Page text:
The unemployment in Palestine is a complicated and unpleasant problem, but it can be overcome if greater funds are placed at the disposal of the Zionist Executive, Mr. Lipsky, president of the Zionist Organization of America, stated to the representative of the Jewish Daily Bulletin on his return to New York on the S.S. Mauretania yesterday. Mr. Lipsky, who took a leading part in the sessions of the Zionist Actions Committee in London, stated that never was there such a spirit of unity displayed as at the Actions Committee meeting this time. This was due to the fact that prior to the sessions a center group was organized, which met continually and endeavored to maintain a spirit of harmony.
One of the important questions which occupied the attention of the Committee was the naturalization ordinance in Palestine. This ordinance caused dissatisfaction because it imposes too high costs on the applicants and makes it difficult for Jews to acquire Palestinian citizenship. A resolution was adopted by the Committee, urging the removal of these difficulties, as well as the opening of naturalization offices in the Jewish colonies. An appropriation was made by the Committee of a fund to conduct a campaign among Palestine Jews to apply for naturalization.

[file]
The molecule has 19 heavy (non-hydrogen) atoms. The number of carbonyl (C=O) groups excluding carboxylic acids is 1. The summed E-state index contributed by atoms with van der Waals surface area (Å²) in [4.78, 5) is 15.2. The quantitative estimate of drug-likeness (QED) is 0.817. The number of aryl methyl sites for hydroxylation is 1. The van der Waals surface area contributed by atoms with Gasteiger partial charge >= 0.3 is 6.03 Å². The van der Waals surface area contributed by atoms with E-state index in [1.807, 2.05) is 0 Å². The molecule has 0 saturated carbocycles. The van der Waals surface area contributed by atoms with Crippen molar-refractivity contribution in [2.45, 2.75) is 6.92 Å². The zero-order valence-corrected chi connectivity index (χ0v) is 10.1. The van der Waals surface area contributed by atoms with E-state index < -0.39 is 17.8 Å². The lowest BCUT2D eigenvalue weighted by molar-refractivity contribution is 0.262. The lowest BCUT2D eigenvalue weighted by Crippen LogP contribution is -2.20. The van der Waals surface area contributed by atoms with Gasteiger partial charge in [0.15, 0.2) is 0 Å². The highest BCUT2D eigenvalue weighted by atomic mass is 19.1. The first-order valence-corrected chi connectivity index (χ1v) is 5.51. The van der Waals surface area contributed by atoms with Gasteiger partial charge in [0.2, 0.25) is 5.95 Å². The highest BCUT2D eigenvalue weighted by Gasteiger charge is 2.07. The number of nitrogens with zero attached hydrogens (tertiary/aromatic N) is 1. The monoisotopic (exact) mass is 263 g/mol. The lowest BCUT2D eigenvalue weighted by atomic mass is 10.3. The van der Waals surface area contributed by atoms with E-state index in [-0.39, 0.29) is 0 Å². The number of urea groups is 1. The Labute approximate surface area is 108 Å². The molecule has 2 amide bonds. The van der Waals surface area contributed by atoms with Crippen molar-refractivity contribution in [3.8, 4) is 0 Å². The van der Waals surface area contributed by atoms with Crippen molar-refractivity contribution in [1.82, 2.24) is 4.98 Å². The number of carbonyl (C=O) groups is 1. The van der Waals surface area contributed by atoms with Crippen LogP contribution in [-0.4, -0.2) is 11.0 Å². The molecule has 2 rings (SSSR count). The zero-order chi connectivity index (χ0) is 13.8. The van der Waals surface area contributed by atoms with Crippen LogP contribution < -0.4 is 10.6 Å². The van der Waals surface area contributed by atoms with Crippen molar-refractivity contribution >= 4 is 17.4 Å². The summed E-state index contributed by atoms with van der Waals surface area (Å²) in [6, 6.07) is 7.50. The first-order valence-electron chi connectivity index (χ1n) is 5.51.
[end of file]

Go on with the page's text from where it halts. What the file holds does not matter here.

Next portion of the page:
A change in the British policy in the near future with regard to the Palestine mandate is expected, Mr. Lipsky stated. “The British government has been convinced that it is its task to facilitate the Jewish upbuilding work of Palestine. This hoped for change may soon be embodied in concrete facts,” he said.
Asked whether Revisionism was discussed at the Actions Committee meeting, Mr. Lipsky stated, smilingly: “The only place where Revisionism exists is in the minds of New York Jewish newspapermen. In Europe nobody hears of it. At the meeting of the Actions Committee Revisionism was not discussed, directly or indirectly. All the fanfare of Revisionism being strong in the Zionist movement in Europe is nothing but a bluff,” he stated.
The Archive of the Jewish Telegraphic Agency includes articles published from 1923 to 2008. Archive stories reflect the journalistic standards and practices of the time they were published.